The question was asked about the differences in Aluminum tubing and aluminum
pipe.Â The answers that followed in some cases indirectly answered the
question and in other cases also illuminated other differences between "tubing"
and "pipe", two things that are often confused by many.Â
With respect to the original question, Tubing may be extruded and essentially
seamless, or it may also be rolled and have a welded seam.Â Pipe is almost
always rolled and welded.Â The bright shiney aluminum tubing used in many
antennas is run through a die twice to get that mirror finish (also makes it
more expensive then "mill finish material").Â
Next is dimensional considerations - Tubing is measured OD, and various wall
thicknesses reduce the diamater accordingly.Â Pipe is dimensioned nominally on
the ID as it is used to compute fluid flow characteristics.Â There are various
wall thicknesses that impact the inside diameter, but not the Outside diameter
as that must be held to a standard so as to interface with thread dies, and
associated fittings.Â A schedule 40, 2" pipe will have a ID of about 2.060
(nice slip fit for 2" TUBING) and an OD of 2.375".ÂÂÂ An often used
substitute for a 2" mast is 1-1/2" PIPE whose OD is around 1.9" making it a
sloppy fit inside of a 2" thrust bearing, but that can be shimmed to
When choosing a material for MAST applications there are many other factors to
be considered then just Pipe or Tubing.Â Probably to most important is what is
the Wind load of the antennas to be attached?Â From that info and how much
exposed mast (distance above the top bearing) there is, the stress can be
calculated which leads to the strength of materials, diameter and wall
thickness computations.Â Selection of materal (aluminum or steel), diameter
(2" for tubing, 1.90" for pipe), wall thickness (lots of choices in tubing,
schd 40 or 80 for pipe).Â The "strength of material number" will vary over a
wide range depending on the type choosen.
But back to what most hams do, and thatÂis find the cheapest or most
available.Â If it bends in the first wind storm then that becomes the time of
regret in your choice.Â Depending on where it bent, you will likely cut it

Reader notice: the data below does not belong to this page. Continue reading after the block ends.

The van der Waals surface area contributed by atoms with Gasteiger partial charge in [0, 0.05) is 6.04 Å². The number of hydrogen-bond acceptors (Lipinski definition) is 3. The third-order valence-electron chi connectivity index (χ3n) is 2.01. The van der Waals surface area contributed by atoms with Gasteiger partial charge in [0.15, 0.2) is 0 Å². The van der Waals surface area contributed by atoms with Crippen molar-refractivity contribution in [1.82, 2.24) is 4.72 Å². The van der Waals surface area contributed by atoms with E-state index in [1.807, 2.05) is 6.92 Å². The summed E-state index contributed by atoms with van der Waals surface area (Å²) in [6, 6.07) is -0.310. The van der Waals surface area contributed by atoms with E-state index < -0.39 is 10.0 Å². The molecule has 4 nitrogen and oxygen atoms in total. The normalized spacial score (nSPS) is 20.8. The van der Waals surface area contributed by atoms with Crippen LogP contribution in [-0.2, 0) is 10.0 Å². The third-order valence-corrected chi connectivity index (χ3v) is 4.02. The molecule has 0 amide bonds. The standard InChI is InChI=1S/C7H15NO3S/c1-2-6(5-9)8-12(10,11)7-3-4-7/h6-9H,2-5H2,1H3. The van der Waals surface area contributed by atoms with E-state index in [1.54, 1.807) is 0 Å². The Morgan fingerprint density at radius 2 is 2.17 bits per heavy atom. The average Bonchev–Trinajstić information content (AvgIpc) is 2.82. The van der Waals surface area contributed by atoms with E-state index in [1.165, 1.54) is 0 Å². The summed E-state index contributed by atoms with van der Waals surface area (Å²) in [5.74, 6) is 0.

there and reuse what is left only now not as long.Â Ten or twenty-one foot
lengths ofÂ galvanized "PIPE" are readily available at home improvement stores
or local plumbing outlet.Â Aluminum pipe may be available at a large
electrical supply house as it is often used as rigid conduit (pipe sizes) and
10 ft lengths.Â Or you can find both steel and aluminum tubing at a metals
distributor, who may or may not supply to a retail market.Â Or you can buy
super quality chromaloy masts from various tower and ham supply outlets.Â
I would stick to tubing for a mast application, and choose the appropriate
material (steel or aluminum), andÂwall thickness to achieve the necessary
Date: Thu, 31 May 2007 20:35:06 -0500
Subject: [TowerTalk] tubing vs pipe
To: "towertalk" <email@example.com>
Content-Type: text/plain;ÂÂ charset="iso-8859-1"
Hello all.Â I've tried to check the archives but don't seem to find an answer.
Just what is the difference between aluminumÂ TUBINGÂ and aluminumÂ PIPE.Â
"gut" (and poor memory) says tubing is extruded and pipe has a welded seam.Â
Date: Thu, 31 May 2007 20:39:34 -0500
From: "Clint Talmadge" <firstname.lastname@example.org>
Pipe is measured inside and tubing is measured outside.
Pipe is meant to carry pressure on the inside and tubing caries stress on the
Clint - W5CPT
Date: Thu, 31 May 2007 19:08:26 -0700
From: "Richard (Rick) Karlquist" <email@example.com>
Pipe is also measured outside.Â For example, all
so-called "2 inch" (Iron Pipe Size) pipe is 2 3/8 inch O.D.,
regardless of wall thickness.Â The I.D. varies
from below 2 inches to above 2 inches, depending
on wall thickness.Â It also varies depending on the material
the pipe is made out of.
Date: Thu, 31 May 2007 22:55:04 -0400
From: "Bert Almemo" <firstname.lastname@example.org>
Subject: Re: [TowerTalk] tubing vs pipe
To: "'Richard (Rick) Karlquist'" <email@example.com>,ÂÂ "'Clint
ÂÂÂ Talmadge'" <firstname.lastname@example.org>, <email@example.com>,
This is the first time I've heard anything to be defined the way you measure
it!! The difference between pipe and tube is how it's made - not how you
measure it or what you use it for.
Pipe is made of cast iron or other metal and tube is made of sheet metal
that's folded and welded or drawn from a blank through a die, cold or hot.
73 Bert, VE3OBU
[mailto:firstname.lastname@example.org] On Behalf Of Richard (Rick)
Sent: Thursday, May 31, 2007 10:08 PM
To: Clint Talmadge; email@example.com; towertalk
Subject: Re: [TowerTalk] tubing vs pipe
Pipe is also measured outside.Â For example, all so-called "2 inch" (Iron
Pipe Size) pipe is 2 3/8 inch O.D., regardless of wall thickness.Â The I.D.
varies from below 2 inches to above 2 inches, depending on wall thickness.
It also varies depending on the material the pipe is made out of.
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